March 16, 2011
“There are still a lot of dominoes on the table.”-Art Cashin, UBS
Equity markets are opening weaker this morning after housing starts fell to the lowest level since April 2009, and building permits were the lowest since 1970. Personally I feel we need the new housing market to continue to be weak to give us an opportunity to clear the excess inventory of pre-owned homes. The producer price index came in at 5.6% (y/y), well above last month’s 3.6% and expectations of 4.7%. The core rate rose at 1.8% (y/y). Bond markets are strong again as the flight to safety trade continues, with the 10 year yield now down to 3.26%. In a possible sign the dollar is no longer seen as a safe haven, weakness in the greenback continues as it now sits 17% below its 30 year average vs. a basket of global currencies.
The Fed met yesterday and signaled there would be no additional stimulus when QE2 is finished in June. They discussed a stronger economy and actually acknowledged inflation, although they feel it is “transitory.” I was sent a great analysis yesterday suggesting that even if the Fed completely stopped with QE programs, by holding their balance sheet constant they will be buying in $750 billion in treasuries per year as $250 billion mature annually and they receive $500 billion per year in principal payments on their mortgage back securities. That $750 billion could represent 80% of new debt issuance in 2012. So much for pulling back.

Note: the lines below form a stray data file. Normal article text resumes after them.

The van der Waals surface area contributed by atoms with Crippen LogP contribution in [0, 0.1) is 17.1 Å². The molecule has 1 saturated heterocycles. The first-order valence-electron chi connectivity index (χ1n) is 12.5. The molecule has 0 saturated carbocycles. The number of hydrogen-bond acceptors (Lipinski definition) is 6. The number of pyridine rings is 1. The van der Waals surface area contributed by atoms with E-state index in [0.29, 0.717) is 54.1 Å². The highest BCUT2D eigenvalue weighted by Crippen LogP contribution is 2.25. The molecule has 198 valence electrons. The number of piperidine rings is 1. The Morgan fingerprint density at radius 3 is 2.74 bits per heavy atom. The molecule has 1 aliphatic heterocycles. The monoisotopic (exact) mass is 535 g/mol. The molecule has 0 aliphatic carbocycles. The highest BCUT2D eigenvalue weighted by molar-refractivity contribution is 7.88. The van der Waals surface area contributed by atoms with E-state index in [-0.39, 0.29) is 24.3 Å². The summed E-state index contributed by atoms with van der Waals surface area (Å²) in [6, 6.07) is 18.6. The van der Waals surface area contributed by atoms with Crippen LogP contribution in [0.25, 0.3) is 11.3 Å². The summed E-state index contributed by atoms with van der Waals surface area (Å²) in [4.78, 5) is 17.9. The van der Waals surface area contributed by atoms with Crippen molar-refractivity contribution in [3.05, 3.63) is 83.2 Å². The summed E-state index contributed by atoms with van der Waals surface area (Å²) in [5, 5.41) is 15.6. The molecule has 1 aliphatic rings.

Japan remains in the spotlight as clean up from the earthquake and tsunami has taken a backseat to severe nuclear problems. The six reactors at Fukushima Daiichi are under different stages of meltdown due to a disruption in the power supply as a result of the natural disasters. Cesium from spent fuel rods and plutonium from reactor #3 are the immediate sources of radiation concerns. Cesium is especially dangerous because it can travel through the food chain and reside in the soil, animals and people for over 30 years. A small amount has been released so far. Korea and other countries have announced plans to begin screening food from Japan for radiation exposure. The situation is very fluid and changing almost hourly as officials try everything possible to stop the reactions and cool the cores.
The picture below is a before and after picture of a town in Japan. Clicking on this link takes you to a page that will allow you to slide the bar horizontally across the screen to view the shocking level of damage. http://www.spiegel.de/flash/flash-25462.html
South Korea’s central bank joined the growing list of central banks expressing concerns about inflation.
Sales of sodium iodine in Asia and the US West Coast have been soaring off the shelves. Sodium iodine is used to ‘fill up’ the thyroid so it can’t absorb radioactive iodine after a radiation leak.
While the world focuses on Japan, problems in the Middle East, which were a primary concern just a week ago, are still brewing. In Bahrain the stock exchange was closed after protests between Shiite Muslim protestors against the Sunni government injured hundreds. The country’s 5-year credit defaults swaps have surged over the past few days, and now are higher than those of Lebanon. The government has declared a state of emergency.
China announced this morning that they were halting their nuclear development program. In the US there are two plants under construction and 20 awaiting permit renewals. Entergy’s Vermont plant is facing increasing scrutiny because it is the same GE design as three of the Japanese units facing problems today.
The Nikkei rallied last night, although the ETF’s are down in US trading today after a deterioration in the nuclear situation. Most Asian markets were up yesterday. European markets are down this morning.
Have a great day